Careser Glacier Breaking Up, Italy

The last year with a significant positive balance on the glacier was 1977, in the majority of years since 1980 the glacier has had no accumulation zone, which equates to an accumulation area ratio of zero (Carturan and Seppi, 2007). This translates to a glacier with no income of snow, but still plenty of losses via melting, which means the glacier cannot survive, and of course will drive the retreat (Pelto, 2010). Luca Carturan, University of Padova, provides both a chart of mass balance and a comparison of the glacier from 1967 to 2009, red bars indicate negative mass balance. The glacier has the longest mass balance record of any Italian glacier and the data is submitted annually to the World Glacier Monitoring Service. Carturan et al (2012) examine the mass balance distribution in more detail, in their Figure 2 the glacier is separated from its most western appendage (W), but the center part (C) is still connected to the main section (M) of the glacier, red dots are the around glacier watershed. . The images below are a series of Landsat images from 1999, 2003, 2009 and 2011. The red arrows indicate two narrow ice connections that were intact between the west-center-main part of glacier in 1999 and 2003. By 2009 the west section is not connected, and by 2011 the center connection is also gone. The deeper blue color of the glacier indicates a lack of snowcover, snowcover can be seen on the glaciers north of the ridge above the Careser Glacier. Careser Glacier fits the pattern of thinning, lack of accumulation zone and separation as seen at Presena Glacier, Dosde Glacier and Cavagnoli Glacier

Dosde Glacier, Italy retreat and separation

Dosdè Glacier in the Dosdè-Piazzi Group of the Italian Alps has been the focus of research by the University of Milan Department of Geography in the last decade to both chronicle its retreat, examine the causes, and evaluate the impacts and potential mitigation steps. In 1954 there was a Dosdè Est, Dosdè Centrale and Dosdè Ovest glaciers with respective areas of 1.2 and 0.8 and 0.9 square kilometers. By 2003 the areas had been reduced to 0.8, 0.5 and 0.3 square kilometers. This is evident in the picture from 1932 and 2007 of the Dosdè Glacier group from Guglielmina Diolaiuti, University of Milan. I have added arrows annotating key changes Est is on the left, Centale in the middle and Ovest (labelled Ost) on the right. The purple arrow indicates the separation of two glaciers. The blue arrow indicates the change in glacier size near the top of the peak. The orange arrow notes the thinning of the glacier near the current glacier tongue. The green arrow indicates the retreat at the head of the glacier indicating thinning even in the accumulation zone. This glacier lost all of its snowcover in several recent summers including 2010, in this Google Earth view the summer of 2010 is ongoing and their are a few white patches of snowpack from the previous winter, that were then lost. This inconsistency of the accumulation zone is a sign of a glacier that cannot survive In this region at least 6 glaciers have been observed to disappear in the last 50 years. The continued decline in area and lack of accumulation zone persistence does not suggest that glaciers in this mountain massif will survive. Dosdè Est has retreated over 400 meters in the last 50 year, but of more importance to its survival is the degree of thinning apprarent from the terminus to its head. Dosdè Est has been the focus of study utilizing a covering blanket to examine its efficacy in reducing ablation as was done on Stubai Glacier in Austria. The University of Milan group reported a 43% decline in snow ablation and a 100% decline in ice ablation. The retreat of this glacier follows the trend of increasingly rapid and widespread retreat seen throughout the Italian Alps, as chronicled by the Italian Glacier Commission, which reported more than 95% of the over 100 glaciers examined retreating from 2000-2005. The smaller size and elevation range of the Dosdè Glacier group makes them more vulnerable to complete loss than Forni Glacier.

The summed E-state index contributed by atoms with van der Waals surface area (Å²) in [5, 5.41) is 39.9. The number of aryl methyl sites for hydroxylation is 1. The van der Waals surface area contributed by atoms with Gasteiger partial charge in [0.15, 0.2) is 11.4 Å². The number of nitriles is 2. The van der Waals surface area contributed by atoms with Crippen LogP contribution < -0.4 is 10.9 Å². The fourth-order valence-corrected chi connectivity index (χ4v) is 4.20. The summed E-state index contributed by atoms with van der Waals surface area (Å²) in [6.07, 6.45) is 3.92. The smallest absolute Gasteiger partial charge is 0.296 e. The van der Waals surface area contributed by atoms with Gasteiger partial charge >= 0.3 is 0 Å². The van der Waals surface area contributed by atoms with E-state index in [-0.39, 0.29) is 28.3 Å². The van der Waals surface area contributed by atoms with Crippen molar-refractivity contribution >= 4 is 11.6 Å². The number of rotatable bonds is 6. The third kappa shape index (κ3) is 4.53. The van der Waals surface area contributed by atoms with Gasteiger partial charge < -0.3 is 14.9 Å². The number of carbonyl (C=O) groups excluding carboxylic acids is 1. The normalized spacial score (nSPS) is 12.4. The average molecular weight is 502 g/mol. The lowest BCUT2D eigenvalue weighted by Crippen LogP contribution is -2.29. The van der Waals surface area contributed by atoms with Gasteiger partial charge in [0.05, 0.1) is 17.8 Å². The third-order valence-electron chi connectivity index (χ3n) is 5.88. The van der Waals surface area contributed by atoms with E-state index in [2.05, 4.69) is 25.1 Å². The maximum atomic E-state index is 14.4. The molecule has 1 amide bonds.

Forni Glacier, Italy Retreat

Forni Glacier is the largest valley glacier in Italy. It is currently 5 km long and has retreated 2.5 kilometers since its Little Ice Age Maximum. It is in the Cevedale Group, Alps and part of the Parco Nazionale dello Stelvio. In this image the Little Ice Age terminal moraine is the prominent sharp debris ridge in the foreground, twenty years ago the glacier descended beyond the bottom of the image. The Italian Glaciologic Commission has observed and reported its annual terminus change over the last 30 years to the World Glacier Monitoring Service. The glacier began a sustained retreat in 1988, after advancing a small distance in the 1970-1987 period. As reported by the IGC to the WGMS from 1990-1995 Forni Glacier retreated 290 m, between 1995 and 2000 130 m, and from 2000-2005 115 m. Using IKONOS (Bellingeri and Zini, 2006 stereoscopic high resolution imagery linear retreat of the glaciers tongue was established as 520 meters for Forni Glacier in the 1981-2003 period. The glacier was found to have lost an average of 15 m in thickness in this period, 60 m near the terminus. The glacier as seen below above the key icefalls has a substantial consistent accumulation zone. It is the terminus tongue below the icefall that is at risk with current climate. A close up view of the terminus illustrates the region that has been deglaciated in the last 20 years, there is virtually no green vegetation evident in this region. The lower section of the glacier is rapidly downwasting still.